The history of Shelburne

by the 1963 Shelburne Bicentennial Committee

The town of Shelburne was chartered on Aug. 18, 1763. In that year, Governor Benning Wentworth of the New Hampshire Colony granted charters to 37 towns. Controversy had developed between the New Hampshire and New York colonies over sovereignty of the Vermont territory, and the outcome was in doubt. Since Wentworth stood to lose a great deal financially if it were decided that the lands were not his domain, he quickly disposed of much of his land in 1763.

Charles Maurice Petty-Fitzmaurice The ninth Earl of Shelburne. The 23-year-old Earl of Shelburne, or Charley as he became known to residents, was the guest of honor at Shelburne’s three-day bicentennial celebration in 1963.

Charles Maurice Petty-Fitzmaurice
The ninth Earl of Shelburne.
The 23-year-old Earl of Shelburne, or Charley as he became known to residents, was the guest of honor at Shelburne’s three-day bicentennial celebration in 1963.

The town of Shelburne was named for the Earl of Shelburne, a member of British Parliament who had championed the claim of New Hampshire to lands between the Connecticut River and Lake Champlain.

The town was originally granted a total of 23,500 acres. However, when a survey was completed, a large portion of this land was found to overlap land claimed by Burlington. Since Burlington’s charter was a month older than Shelburne’s, its claim took precedence. Burlington’s claim originally included part of Shelburne Point, but in 1794, the State Legislature returned that land to Shelburne. In 1848, an additional portion of land was given to the town of St. George, reducing Shelburne’s size to roughly 60 percent of the size of the original grant.

Early Settlement

Of Shelburne’s 65 original proprietors, only John Potter actually lived in the town. Potter settled at Shelburne Point in 1768 with Thomas Logan, and the two became associated in transporting oak timber rafts to the Quebec market. On returning from a delivery to Quebec in 1775, they were murdered by two escorts assigned to provide them protection. Potter and Logan, however, are credited with opening the lumber trade with Canada during the preceding seven years.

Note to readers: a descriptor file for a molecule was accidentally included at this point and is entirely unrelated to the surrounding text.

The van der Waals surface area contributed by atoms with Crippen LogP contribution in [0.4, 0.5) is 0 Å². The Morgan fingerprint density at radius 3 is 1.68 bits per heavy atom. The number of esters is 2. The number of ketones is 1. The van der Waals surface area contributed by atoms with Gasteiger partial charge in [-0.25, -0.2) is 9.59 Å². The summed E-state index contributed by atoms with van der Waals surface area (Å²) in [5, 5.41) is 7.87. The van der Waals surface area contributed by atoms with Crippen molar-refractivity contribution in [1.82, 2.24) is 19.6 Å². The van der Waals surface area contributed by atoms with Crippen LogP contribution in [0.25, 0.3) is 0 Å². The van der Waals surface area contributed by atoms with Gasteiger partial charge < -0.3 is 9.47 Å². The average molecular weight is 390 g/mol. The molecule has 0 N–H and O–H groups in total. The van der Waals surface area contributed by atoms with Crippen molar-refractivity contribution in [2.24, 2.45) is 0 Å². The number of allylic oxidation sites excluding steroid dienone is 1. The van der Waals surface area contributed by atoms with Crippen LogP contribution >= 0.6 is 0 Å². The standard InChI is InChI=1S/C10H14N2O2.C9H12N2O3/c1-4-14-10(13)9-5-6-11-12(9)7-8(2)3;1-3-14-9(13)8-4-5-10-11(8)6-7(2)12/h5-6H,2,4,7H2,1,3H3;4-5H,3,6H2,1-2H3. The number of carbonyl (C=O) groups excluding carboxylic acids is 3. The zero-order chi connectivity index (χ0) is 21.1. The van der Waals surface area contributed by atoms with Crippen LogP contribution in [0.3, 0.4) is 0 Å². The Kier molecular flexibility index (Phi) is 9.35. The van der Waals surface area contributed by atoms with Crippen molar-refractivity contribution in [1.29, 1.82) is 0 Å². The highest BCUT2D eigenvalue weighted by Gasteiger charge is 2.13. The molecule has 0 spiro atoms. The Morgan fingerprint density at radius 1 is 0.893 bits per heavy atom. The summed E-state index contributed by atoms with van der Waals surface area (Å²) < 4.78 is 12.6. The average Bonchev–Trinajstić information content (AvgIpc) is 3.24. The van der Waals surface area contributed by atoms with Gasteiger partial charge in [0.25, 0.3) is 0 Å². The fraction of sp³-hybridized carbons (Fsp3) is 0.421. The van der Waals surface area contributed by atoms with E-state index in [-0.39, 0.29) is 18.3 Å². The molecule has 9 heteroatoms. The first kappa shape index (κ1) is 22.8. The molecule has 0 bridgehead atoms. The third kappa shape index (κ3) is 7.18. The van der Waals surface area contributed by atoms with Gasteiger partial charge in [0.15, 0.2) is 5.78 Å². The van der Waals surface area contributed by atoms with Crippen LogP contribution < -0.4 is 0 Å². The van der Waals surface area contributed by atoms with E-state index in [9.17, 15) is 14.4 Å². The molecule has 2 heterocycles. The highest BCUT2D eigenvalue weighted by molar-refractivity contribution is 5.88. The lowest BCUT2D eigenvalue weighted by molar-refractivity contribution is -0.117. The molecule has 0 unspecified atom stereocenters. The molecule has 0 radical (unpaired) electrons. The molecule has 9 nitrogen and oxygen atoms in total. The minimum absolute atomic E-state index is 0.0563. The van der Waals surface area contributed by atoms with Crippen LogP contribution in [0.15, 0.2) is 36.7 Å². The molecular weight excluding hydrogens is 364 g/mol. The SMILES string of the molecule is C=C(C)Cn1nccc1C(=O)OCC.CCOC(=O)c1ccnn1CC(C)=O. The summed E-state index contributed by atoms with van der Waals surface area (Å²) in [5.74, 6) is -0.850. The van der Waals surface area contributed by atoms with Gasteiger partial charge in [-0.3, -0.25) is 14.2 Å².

Although Potter and Logan were Shelburne’s first known settlers, Lyman Thayer, the nineteenth-century town historian, has stated that an Indian village and burying ground were located at the head of Shelburne Bay, near where the LaPlatte River and McCabes Brook, formerly known as Cogman’s Brook, converge.

By the time of the American Revolution, about 10 families had settled in Shelburne near the lake. However, the unrest caused them to leave for points south. The town did not begin to see resettlement until 1783. By the time the first town meeting was called in March of 1789, 24 families resided in Shelburne. By 1791, the United States Census recorded a town population of 389 people.

Early Economic Activities

The earliest settlers were farmers. Eventually, as support services developed, more concentrated patterns of human settlement emerged. Lazel Hatch constructed the town’s first sawmill east of the present Shelburne Inn in 1784, in the area now known as Shelburne village. However, with the construction of a log bridge across the LaPlatte River in 1785, Shelburne Falls became the town’s first major activity center. A dam was soon built and a sawmill was located on the south side of the river. In 1786, a dam was constructed on the lower side of the falls, which was followed by the construction of a grist mill in 1789.

In 1789, the public road from Middlebury to Burlington (now U.S. Route 7) was opened by Captain Benjamin Harrington. The access provided by this road created a locational advantage for the village area which ultimately became the dominant village center. In the 1790s, the settlement pattern was less clear. There were two distinct settlements — one taking advantage of water power at the Falls, and one capitalizing on the convergence of two main roads. In 1796, Benjamin Harrington built a hotel just north of the potash factory, and this helped to establish the pattern of the Falls as the manufacturing center and the Village as the center of commerce.

Shelburne’s farmers were active in a variety of agricultural endeavors. In general, the western part of Town, which enjoyed the moderating influence of Lake Champlain, was known for its fruit orchards, while the eastern part of Town specialized in grain production. This period marked the height of the Merino Sheep raising in Vermont. Shelburne’s location on Lake Champlain and its connections to outside markets helped the Town shift from self-sufficient family farming to commercially-oriented farming.